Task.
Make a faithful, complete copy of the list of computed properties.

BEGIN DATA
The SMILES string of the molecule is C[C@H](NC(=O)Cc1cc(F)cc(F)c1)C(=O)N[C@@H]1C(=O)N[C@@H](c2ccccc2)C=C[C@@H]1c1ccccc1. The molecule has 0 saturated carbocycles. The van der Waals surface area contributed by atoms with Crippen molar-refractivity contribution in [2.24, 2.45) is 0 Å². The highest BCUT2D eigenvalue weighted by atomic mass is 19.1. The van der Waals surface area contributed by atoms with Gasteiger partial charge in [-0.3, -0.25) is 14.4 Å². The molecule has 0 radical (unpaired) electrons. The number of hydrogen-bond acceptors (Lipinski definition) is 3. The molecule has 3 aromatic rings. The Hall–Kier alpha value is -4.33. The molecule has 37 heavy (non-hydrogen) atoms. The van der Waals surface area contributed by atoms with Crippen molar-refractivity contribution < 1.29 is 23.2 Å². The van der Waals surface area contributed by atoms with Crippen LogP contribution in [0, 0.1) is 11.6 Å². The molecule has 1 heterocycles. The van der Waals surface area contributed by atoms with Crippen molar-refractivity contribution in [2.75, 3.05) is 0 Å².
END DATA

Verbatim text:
The SMILES string of the molecule is C[C@H](NC(=O)Cc1cc(F)cc(F)c1)C(=O)N[C@@H]1C(=O)N[C@@H](c2ccccc2)C=C[C@@H]1c1ccccc1. The molecule has 0 saturated carbocycles. The van der Waals surface area contributed by atoms with Crippen molar-refractivity contribution in [2.24, 2.45) is 0 Å². The highest BCUT2D eigenvalue weighted by atomic mass is 19.1. The van der Waals surface area contributed by atoms with Gasteiger partial charge in [-0.3, -0.25) is 14.4 Å². The molecule has 0 radical (unpaired) electrons. The number of hydrogen-bond acceptors (Lipinski definition) is 3. The molecule has 3 aromatic rings. The Hall–Kier alpha value is -4.33. The molecule has 37 heavy (non-hydrogen) atoms. The van der Waals surface area contributed by atoms with Crippen molar-refractivity contribution < 1.29 is 23.2 Å². The van der Waals surface area contributed by atoms with Crippen LogP contribution in [0, 0.1) is 11.6 Å². The molecule has 1 heterocycles. The van der Waals surface area contributed by atoms with Crippen molar-refractivity contribution in [2.75, 3.05) is 0 Å².